• It is our firm belief that free flow of information is the most effective and powerful way to peacefully transform a closed society and promote human rights and civil liberties.
  • During the Saffron Revolution in Burma, in late August 2007, we experienced the three-fold increase in average daily traffic from Burma.  Many Burmese use our system to post photos and videos of the crackdown to the outside blogs and Websites.  The Burmese government had to entirely shut down Internet to stop the outflow of information about the oppression.
  • Perhaps, the best example of the role of GIF software was during the Iranian election this past June, when our traffic from Iran increased by nearly 600 percent in one week. On the Saturday of June the 20th, an estimated 1 million Iranians used our system to visit previously censored Web sites such as Facebook, YouTube, Twitter and Google. The Iranian users posted videos, photos and messages about the bloody crackdown.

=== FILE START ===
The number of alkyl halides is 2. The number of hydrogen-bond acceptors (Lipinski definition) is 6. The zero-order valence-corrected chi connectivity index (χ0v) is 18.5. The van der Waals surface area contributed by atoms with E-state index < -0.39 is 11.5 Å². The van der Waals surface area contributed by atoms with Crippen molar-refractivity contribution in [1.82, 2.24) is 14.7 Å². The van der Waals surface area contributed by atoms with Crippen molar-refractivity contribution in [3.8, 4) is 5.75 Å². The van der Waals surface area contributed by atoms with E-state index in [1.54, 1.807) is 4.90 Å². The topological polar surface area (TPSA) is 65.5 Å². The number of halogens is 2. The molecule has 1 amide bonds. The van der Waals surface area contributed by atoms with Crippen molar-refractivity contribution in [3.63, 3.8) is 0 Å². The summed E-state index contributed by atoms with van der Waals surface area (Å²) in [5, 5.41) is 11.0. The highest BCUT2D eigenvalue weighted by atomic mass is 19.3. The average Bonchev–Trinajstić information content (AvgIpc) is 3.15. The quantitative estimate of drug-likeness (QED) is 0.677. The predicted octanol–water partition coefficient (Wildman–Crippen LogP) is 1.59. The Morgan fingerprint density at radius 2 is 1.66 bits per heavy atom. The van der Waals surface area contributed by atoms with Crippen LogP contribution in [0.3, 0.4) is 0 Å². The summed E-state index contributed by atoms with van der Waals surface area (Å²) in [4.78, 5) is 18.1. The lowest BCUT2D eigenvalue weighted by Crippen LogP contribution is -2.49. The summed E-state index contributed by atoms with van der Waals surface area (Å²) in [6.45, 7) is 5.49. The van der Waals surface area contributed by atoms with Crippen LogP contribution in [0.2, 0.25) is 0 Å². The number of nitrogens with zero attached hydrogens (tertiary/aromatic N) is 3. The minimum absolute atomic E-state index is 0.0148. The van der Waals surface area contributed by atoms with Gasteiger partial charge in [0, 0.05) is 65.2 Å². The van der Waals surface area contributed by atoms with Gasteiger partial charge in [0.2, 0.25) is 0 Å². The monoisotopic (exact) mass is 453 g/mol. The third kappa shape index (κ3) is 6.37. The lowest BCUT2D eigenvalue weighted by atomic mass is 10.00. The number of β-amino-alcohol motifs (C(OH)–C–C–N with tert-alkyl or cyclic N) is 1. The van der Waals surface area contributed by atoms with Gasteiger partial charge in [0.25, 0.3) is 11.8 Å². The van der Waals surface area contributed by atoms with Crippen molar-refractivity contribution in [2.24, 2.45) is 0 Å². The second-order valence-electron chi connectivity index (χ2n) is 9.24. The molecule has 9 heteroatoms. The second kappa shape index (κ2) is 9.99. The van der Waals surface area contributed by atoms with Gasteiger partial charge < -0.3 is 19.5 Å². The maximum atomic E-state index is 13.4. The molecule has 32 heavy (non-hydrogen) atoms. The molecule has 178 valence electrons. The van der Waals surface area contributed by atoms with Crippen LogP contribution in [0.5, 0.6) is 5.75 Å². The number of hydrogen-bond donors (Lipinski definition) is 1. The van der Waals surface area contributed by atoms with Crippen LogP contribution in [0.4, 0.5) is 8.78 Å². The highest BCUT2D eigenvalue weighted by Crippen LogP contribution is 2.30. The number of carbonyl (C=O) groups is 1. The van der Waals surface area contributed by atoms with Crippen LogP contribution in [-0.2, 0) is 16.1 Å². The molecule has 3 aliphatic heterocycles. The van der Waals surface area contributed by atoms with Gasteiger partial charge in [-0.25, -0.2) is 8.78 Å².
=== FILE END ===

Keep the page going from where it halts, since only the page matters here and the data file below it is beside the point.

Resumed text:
• Internet freedom has the potential of transforming the closed societies in a peaceful but powerful way that must not be underestimated. The operation of our system is very efficient. It only needs a few dollars to support a user in closed societies for an entire year. Moreover, for every dollar we spent, China and other censors will need to spend hundreds, perhaps thousands, of dollars to block us. The information warfare over the Internet has now boiled down to the battle of resources. We have technology and the commitment.

Me: This is spot on. I have often described the situation as an “Information Race” with dynamics that hark back to the arms race of the Cold War. So the conclusion that it all boils down to the battle of resources is fascinating—especially since one of Reagan’s strategies was to bankrupt the Soviet Union with the arms race.